Lauren Thomason, a CSU junior who is majoring in biological sciences and minoring in ethnic studies, said the question about white supremacy forced her to reflect on her position in society.

“I’m part of the group that identifies as white, so for me that was kind of tricky to think about the effect it has on me because there are definitely aspects of it institutionally that really do benefit my life,” Thomason, who recently became a member of Ethnic Studies in Action, said. “I do not support it, but it made me think more. … It was definitely a lot of inner-reflection on ‘Where do I stand?’ ‘Where do I need to go from here now that I’ve started to give it more thought?’”

For each edition, the group will pose a new question. In this first go around, the organization received more than 20 submissions. 

“It’s kind of a lot of different things,” Lafehr said. “Some of them (the submissions) have names on them. Some of them are submitted anonymously. Some of them very indirect. Some are very direct. We just put the call out there and were like, ‘This is what we want to explore. Whatever comes to mind when you’re asked this question, send us.’”

While providing a platform for voices underrepresented in mainstream journalism,“Speak Truth to Power” does not adhere to all traditional journalistic practices. Satchell said this opens the door to more perspectives that may be ignored or not included in traditional news reporting.

“I know a lot of the time with journalism, it’s like, you can’t talk about emotion, or you can’t talk about how things make you feel because that’s not objective,” Satchell said. “So, you kind of have to attempt to detach yourself from the things you are covering. Some of the best articles that were produced by journalists are talking about really destructive things that have physical and emotional effects on people years after the event.”

Satchell uses the examples of the investigative coverage of molestation in the Catholic Church by The Boston Globe that was popularized by the 2015 film “Spotlight.”

“You can’t be biased about that because in that story there is a very specifically clear wrong side and a very specifically clear constructed right side,” Satchell said. “I feel like by forcing yourself to try to be objective, you’re trying to force yourself to see things from perspectives that aren’t true to how you’re experiencing the story. As a result, this can cause more issues in terms of how the story is perceived.”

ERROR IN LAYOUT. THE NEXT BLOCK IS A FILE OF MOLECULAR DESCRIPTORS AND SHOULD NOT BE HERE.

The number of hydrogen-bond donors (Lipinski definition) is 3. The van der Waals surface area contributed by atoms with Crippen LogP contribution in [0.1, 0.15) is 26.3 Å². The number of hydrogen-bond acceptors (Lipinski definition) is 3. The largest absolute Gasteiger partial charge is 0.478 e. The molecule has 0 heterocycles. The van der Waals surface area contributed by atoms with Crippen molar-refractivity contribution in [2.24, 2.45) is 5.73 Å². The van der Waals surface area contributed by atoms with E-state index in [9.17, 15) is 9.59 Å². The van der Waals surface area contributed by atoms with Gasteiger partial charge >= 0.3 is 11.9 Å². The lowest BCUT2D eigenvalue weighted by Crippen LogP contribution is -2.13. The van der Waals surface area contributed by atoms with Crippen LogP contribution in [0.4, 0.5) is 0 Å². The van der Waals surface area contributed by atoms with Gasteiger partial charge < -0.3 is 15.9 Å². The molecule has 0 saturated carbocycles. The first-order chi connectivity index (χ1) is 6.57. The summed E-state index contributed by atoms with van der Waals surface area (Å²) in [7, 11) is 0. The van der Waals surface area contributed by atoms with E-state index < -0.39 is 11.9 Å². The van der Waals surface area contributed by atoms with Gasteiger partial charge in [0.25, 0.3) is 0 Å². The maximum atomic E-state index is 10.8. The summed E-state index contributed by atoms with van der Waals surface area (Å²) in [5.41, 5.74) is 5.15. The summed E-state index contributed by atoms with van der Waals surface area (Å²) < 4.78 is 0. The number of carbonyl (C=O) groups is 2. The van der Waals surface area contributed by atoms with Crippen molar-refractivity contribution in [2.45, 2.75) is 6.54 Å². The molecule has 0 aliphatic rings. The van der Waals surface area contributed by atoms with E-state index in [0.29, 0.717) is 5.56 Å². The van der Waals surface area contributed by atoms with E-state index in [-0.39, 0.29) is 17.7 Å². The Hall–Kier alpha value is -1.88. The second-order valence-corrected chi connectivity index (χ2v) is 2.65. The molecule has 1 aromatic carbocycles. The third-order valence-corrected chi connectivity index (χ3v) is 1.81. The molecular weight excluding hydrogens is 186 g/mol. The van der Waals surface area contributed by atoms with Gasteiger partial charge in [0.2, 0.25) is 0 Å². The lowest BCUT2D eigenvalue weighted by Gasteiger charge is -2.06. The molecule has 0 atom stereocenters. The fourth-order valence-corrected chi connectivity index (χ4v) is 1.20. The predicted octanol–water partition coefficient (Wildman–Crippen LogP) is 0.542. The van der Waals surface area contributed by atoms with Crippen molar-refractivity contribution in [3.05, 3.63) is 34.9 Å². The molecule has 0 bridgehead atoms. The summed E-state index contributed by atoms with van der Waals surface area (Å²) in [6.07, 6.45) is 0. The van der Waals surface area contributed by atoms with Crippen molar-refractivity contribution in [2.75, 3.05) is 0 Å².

With “Speak Truth to Power,” Ethnic Studies in Action aims to open the floor for people to tell their own stories, eliminating the journalistic aspect that is frequently perceived as invasive or destructive.

Corinne Petro, an Ethnic Studies in Action member and CSU junior double majoring in women’s studies and philosophy, said it’s important to establish these narratives as true.

“Not simply as, ‘Oh, these are people’s poems. These are people’s stories;’ but as a narrative, this poem is a truth,” Petro said. “This is a lived experience in Fort Collins, in CSU. And the importance of having other people read that and having to witness that as truth, I think is really key.”

On a campus where some students feel misrepresented, underrepresented or both, “Speak Truth to Power” provides a space where voices will be heard and valued.

“To do this work, to uplift voices, it just feels really healing in that sense of acknowledging that trauma of having your voice silenced, doing the work to heal it and then uplifting others so they can do the same for themselves,” Satchell said.

“Speak Truth to Power” will be available Wednesday, Nov. 1 at CSU. Ethnic Studies in Action plans to organize a release event, but the details are not yet available. Visit the group’s Facebook page for updates closer to the release date.

Collegian arts and culture director can be reached at entertainment@collegian.com or on Twitter @randi_mattox.